Around a time when we are celebrating Goddess Durga through Navaratri and Durga Puja, perhaps it is time we reminded ourselves of the true worth and potential of the girl child. As parents, uncles & aunts, brothers, teachers to young girls, we must delve into Mother Durga’s life, and seek lessons on how to treat women, why they are so vital to our very existence, and how to bring up girl children.
Read more about: Celebrating the Hindu Festival of Navaratri
Given the times we are living in and going through, we can only look to our revered Guruji, and each other to learn how to endure, overcome and lead a righteous, fulfilling life. Over the past few days, I have been exceptionally focused on Mother Durga. Her appearance, her characteristics, her qualities, her stories and ultimately her teachings; and this is what I have learned:
9 Lessons from Mother Durga this Navaratri
The end is just the beginning.
Durga, stands for both destruction and creation. This symbolizes that the end of something is not necessarily a bad thing. It also signals new beginnings and regeneration.
Hard work and patience go hand in hand.
Mother Durga’s second manifestation, Brahmacharini, went through years of penance to achieve her goal. According to different versions of her myths, the maiden resolves to marry Shiva. Her parents learn of her desire, discourage her, but she pursues what she wants and did tapasya for about 5000 years. She walked on barefoot and did several thousands of years of penance by living only on flowers and fruits, then later only leaves and stopped even that eventually, living on mere air. Her hard work was her patience.
Change is the prerequisite of survival amidst adversities.
Goddess Durga transformed herself into many avatars depending on the situation. She would transform into the best version of herself, required for that particular situation. Just like the mother, we too must transform amidst adversities so we can be the best versions of ourselves in every situation we face.
Power is both external and internal.
Durga stands for determination and perseverance. Her strength lies not in just wielding a sword, but also in her vigilance. We too, should not only be positive and strong in our words and actions, but more so in our thoughts, ideas, values and morals.
It’s vital to cleanse one’s soul every once in a while.
The eight manifestation of Durga, Mahagauri stands for purity. She bathed in the Mansarovar River to cleanse herself.
- Stand barefoot on the earth for a while, take a walk through nature, exercise, take deep breaths, meditate, do japa and seva.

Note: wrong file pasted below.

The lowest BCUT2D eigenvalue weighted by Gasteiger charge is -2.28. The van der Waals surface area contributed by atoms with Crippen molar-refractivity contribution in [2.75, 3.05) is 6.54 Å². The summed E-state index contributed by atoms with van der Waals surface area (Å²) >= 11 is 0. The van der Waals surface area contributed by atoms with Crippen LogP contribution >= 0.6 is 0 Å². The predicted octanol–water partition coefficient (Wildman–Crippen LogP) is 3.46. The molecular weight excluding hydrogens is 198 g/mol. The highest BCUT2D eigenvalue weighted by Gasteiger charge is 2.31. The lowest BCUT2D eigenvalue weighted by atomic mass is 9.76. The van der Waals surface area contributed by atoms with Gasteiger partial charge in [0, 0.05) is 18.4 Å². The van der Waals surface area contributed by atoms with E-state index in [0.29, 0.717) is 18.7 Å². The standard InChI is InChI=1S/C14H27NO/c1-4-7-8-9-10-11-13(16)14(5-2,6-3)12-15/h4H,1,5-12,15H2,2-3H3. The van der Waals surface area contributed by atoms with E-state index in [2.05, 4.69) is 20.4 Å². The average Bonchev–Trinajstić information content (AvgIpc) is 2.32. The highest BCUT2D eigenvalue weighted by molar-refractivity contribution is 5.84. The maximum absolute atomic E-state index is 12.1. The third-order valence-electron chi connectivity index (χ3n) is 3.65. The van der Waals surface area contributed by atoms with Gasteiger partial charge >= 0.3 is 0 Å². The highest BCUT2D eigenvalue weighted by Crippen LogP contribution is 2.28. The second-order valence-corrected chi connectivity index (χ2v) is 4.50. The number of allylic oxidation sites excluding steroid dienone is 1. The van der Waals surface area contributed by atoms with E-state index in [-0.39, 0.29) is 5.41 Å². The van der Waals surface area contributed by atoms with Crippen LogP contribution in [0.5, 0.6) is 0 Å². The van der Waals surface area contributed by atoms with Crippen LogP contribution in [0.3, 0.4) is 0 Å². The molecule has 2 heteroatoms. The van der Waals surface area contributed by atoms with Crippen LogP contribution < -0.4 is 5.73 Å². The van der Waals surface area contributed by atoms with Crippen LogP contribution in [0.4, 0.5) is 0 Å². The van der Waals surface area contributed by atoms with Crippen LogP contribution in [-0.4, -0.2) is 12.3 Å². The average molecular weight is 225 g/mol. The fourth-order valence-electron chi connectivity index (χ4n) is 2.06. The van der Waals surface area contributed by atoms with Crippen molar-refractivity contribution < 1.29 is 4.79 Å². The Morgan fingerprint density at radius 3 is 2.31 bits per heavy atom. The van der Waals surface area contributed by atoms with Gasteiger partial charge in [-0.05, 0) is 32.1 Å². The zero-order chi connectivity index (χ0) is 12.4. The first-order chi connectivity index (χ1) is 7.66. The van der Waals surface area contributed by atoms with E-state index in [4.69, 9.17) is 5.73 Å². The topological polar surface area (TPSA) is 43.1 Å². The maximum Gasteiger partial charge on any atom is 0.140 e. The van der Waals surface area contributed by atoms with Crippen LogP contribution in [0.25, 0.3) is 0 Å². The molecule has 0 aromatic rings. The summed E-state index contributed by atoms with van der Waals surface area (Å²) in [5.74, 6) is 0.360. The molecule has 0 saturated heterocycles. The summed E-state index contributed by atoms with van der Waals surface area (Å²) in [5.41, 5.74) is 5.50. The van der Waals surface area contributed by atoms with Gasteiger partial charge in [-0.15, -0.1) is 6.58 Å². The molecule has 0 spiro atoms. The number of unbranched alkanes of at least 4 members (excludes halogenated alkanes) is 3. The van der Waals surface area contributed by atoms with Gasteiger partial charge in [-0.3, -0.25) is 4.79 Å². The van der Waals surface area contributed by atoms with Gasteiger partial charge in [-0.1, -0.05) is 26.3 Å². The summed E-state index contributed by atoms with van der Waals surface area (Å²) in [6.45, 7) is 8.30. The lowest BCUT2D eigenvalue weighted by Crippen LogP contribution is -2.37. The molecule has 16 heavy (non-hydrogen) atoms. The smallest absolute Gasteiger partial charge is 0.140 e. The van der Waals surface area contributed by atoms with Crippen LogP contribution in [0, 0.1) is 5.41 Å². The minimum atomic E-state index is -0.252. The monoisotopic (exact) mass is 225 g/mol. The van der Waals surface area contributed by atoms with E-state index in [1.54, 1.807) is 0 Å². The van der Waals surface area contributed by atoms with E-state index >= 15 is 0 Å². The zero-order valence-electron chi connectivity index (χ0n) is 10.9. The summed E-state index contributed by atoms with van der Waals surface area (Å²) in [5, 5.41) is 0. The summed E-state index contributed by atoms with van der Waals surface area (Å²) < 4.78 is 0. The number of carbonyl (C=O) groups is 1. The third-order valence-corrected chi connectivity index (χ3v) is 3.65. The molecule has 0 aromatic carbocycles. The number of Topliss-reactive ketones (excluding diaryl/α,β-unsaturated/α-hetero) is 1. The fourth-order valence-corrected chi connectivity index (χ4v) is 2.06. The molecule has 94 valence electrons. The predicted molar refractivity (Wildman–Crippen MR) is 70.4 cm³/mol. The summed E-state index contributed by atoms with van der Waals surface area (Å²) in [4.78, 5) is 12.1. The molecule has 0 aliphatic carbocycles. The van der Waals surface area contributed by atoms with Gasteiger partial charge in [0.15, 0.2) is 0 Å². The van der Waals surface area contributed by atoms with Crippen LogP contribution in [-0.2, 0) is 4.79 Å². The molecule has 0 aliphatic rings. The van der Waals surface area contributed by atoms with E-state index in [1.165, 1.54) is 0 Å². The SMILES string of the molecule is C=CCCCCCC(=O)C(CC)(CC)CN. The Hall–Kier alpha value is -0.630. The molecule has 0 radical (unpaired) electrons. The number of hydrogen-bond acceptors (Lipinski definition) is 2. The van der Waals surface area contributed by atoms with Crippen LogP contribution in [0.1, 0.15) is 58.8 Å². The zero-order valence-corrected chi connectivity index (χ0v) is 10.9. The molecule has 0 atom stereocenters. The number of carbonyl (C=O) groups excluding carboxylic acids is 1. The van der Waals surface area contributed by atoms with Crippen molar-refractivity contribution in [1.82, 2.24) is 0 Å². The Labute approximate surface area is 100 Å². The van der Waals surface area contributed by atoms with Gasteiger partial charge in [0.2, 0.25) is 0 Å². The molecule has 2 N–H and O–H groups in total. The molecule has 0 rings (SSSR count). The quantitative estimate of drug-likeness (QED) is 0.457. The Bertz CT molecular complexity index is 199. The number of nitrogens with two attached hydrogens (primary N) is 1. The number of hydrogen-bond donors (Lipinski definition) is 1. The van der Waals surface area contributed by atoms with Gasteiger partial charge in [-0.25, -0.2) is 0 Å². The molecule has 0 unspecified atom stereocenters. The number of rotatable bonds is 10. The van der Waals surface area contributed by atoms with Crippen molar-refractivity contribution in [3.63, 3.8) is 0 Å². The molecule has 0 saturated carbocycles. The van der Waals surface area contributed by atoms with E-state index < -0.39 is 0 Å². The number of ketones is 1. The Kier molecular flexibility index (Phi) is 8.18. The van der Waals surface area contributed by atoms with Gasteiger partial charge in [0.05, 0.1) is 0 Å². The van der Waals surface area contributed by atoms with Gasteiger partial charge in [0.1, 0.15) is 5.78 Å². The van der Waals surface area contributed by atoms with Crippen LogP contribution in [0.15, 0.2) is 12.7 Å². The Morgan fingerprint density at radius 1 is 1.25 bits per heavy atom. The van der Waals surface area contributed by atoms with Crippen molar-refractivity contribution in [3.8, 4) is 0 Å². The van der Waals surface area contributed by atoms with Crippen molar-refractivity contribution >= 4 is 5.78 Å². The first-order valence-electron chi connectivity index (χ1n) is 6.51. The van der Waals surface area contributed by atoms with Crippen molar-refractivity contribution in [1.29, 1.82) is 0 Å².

Real power comes from helping others
Durga destroyed the evil Mahishasura & Chanda-Munda who were sent to wreck Devaloka (she came to be known as Chamunda). In the celebration of Vijayadashmi, we celebrate the triumph of a Goddess. A female in the victory of Good over Evil – help others, especially women. Not only in the form of giving alms, but also in showing support in something as big as standing in solidarity for women empowerment and as small as doing the housework etc.
You can be both fierce and compassionate
Durga destroyed, she was able to accomplish what no other could, but she did it to protect others. She portrayed her fierce side out of love and compassion for others.
- To the elders of a girl child, when she is being stubborn and feisty and won’t give up, that’s Durga. Instead of scolding or getting upset with her, remind her of the mother’s compassion and love too.
Sacrifice for the greater good, but also be true to yourself.
One of Durga’s most important characteristics is her magnanimity and love for others. She was not afraid to sacrifice herself for others – but she did it in her own way by her own choice and in doing so, stayed true to herself.
Strength, courage and compassion pave the road to success.
Durga wields a trishul that represents the power of the trinity – strength, courage and compassion. With a combination of these qualities, one can overcome any hurdle.
To conclude: Let us consciously choose instead, to take inspiration from Durga’s own life and develop a genuine understanding, appreciation, and respect for the girl child. For if there wasn’t Mother Durga, there would be no universe and none of us in existence.
*extracted from a discourse rendered by myself on 19/10/2020 at the Maha Shakti Chandi Durga Temple in Durban.